Many of us don't get enough sleep, and it's affecting our health. So what can we do about it? Dr Malcolm von Schantz, Reader in Molecular Neurobiology at the University of Surrey, explains.
Why do we sleep?
A very good question. One of the towering figures of sleep research, William Dement, who founded the world's first sleep laboratory at Stanford University, answered 'As far as I know, the only reason we need to sleep that is really, really solid is because we get sleepy'.
How much sleep do we need?
Simply put, we sleep as much as we need, and then we wake up. This need is greatest in newborn babies, who need to sleep some 15 hours a day. The amount we need gradually decreases until the end of our teens, when it stabilises at, on average, about eight hours a night. But like most biological measures, there is considerable variability around the mean. Some people need more or less sleep than others.
What happens if we don't sleep?
What we do know is that not getting any sleep at all would ultimately be fatal, and if we don't get enough sleep, it affects our health negatively in the long term. In the short term, sleep deprivation is bad for our cognitive abilities, but it doesn't make us drop dead. And of course, not getting any sleep at all during a night is quite exceptional. But chronic sleep deprivation is getting increasingly common. It has been reported that 50 years, ago, three per cent of working Americans slept less than six hours a night. Today, this figure has risen to 30 per cent.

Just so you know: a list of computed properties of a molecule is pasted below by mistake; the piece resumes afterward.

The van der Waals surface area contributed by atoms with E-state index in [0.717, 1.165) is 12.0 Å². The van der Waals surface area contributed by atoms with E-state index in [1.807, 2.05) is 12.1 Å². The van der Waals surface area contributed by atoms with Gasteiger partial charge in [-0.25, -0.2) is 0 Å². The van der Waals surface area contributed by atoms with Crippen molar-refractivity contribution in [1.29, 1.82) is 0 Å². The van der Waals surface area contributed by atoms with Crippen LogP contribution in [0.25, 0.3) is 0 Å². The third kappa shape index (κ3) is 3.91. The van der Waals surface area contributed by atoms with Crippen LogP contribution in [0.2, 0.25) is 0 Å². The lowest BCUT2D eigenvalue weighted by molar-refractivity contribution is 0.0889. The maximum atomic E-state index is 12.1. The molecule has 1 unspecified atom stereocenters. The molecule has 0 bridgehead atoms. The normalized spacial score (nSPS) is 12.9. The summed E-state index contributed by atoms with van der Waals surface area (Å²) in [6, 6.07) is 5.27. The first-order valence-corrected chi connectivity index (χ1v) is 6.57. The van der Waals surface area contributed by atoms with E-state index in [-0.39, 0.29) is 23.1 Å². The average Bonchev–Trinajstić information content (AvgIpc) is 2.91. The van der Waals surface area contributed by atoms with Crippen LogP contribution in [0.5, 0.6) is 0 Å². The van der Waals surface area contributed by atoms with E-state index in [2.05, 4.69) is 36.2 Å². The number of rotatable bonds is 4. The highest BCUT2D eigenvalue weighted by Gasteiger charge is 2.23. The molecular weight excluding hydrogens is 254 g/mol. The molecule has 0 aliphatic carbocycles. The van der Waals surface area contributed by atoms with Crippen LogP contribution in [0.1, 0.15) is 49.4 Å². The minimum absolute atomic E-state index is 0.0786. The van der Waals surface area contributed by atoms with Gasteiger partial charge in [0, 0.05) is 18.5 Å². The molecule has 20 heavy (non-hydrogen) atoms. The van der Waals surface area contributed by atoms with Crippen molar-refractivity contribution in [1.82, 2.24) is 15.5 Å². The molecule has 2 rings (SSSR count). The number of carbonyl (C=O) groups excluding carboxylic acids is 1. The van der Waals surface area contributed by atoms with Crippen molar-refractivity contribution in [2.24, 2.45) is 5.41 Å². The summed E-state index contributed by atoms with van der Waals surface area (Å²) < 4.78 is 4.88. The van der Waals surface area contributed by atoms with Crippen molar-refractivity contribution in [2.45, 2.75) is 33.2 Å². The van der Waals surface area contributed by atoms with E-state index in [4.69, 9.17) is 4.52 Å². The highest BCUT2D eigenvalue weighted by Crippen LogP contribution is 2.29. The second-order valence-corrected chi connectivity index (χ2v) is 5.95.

But just as when we are deprived of an essential nutrient, the effects of not getting enough sleep will eventually creep up on us. Chronic sleep deprivation has been reported to be associated with greater mortality via a large number of negative health outcomes, including obesity, diabetes, and cardiovascular disease.
What could mediate the effects of sleep deprivation?
Here at the University of Surrey, we studied volunteers who were given the opportunity to sleep for as much as they could for one week, and during another week were only allowed to sleep for six hours a night. We then compared the gene expression profiles in their white blood cells over 24 hours during these conditions. This involved measuring the activity of thousands of genes in the white blood cells, to create a picture of the body's reaction.
We found quite profound effects of chronic sleep deprivation. We saw an increase in the activity of genes that form part of an ancient programme of gene expression that is triggered by very stressful events. Its function is believed to prepare for the injury that would have been likely to follow such extreme stress in our ancestors, so that the body is ready to start wound healing and infection control.
But today, such stress rarely leads to actual physical injury. As a result, the body finds itself with a proinflammatory response, but no wound to heal. This could contribute to the well-known negative effects of stress, and of sleep deprivation, on cardiovascular health.
Why are do people get less sleep today than 50 years ago?
Over the last century, the availability of electricity has increased dramatically worldwide, at the same time as the cost has gone down. Until very recently, our activity patterns were dictated by the light-dark cycle created by our planet’s rotation around its own axis. To our ancestors, midnight really was the middle of the night. Today, we are able to extend the period of light, and have the equipment to keep ourselves occupied way beyond the time the sun sets. As a result, many of us aren’t even in bed by midnight. But most of us still have to get up early in the morning. Something has to give, and that something is sleep. Early to bed, early to rise works. Late to bed, late to rise would work as well. But the problem is that for most of us, that is not a feasible option.
So much else has changed in our society — diet, physical activity, external stress. How can we be sure of what is specifically caused by changes in sleep and in light exposure?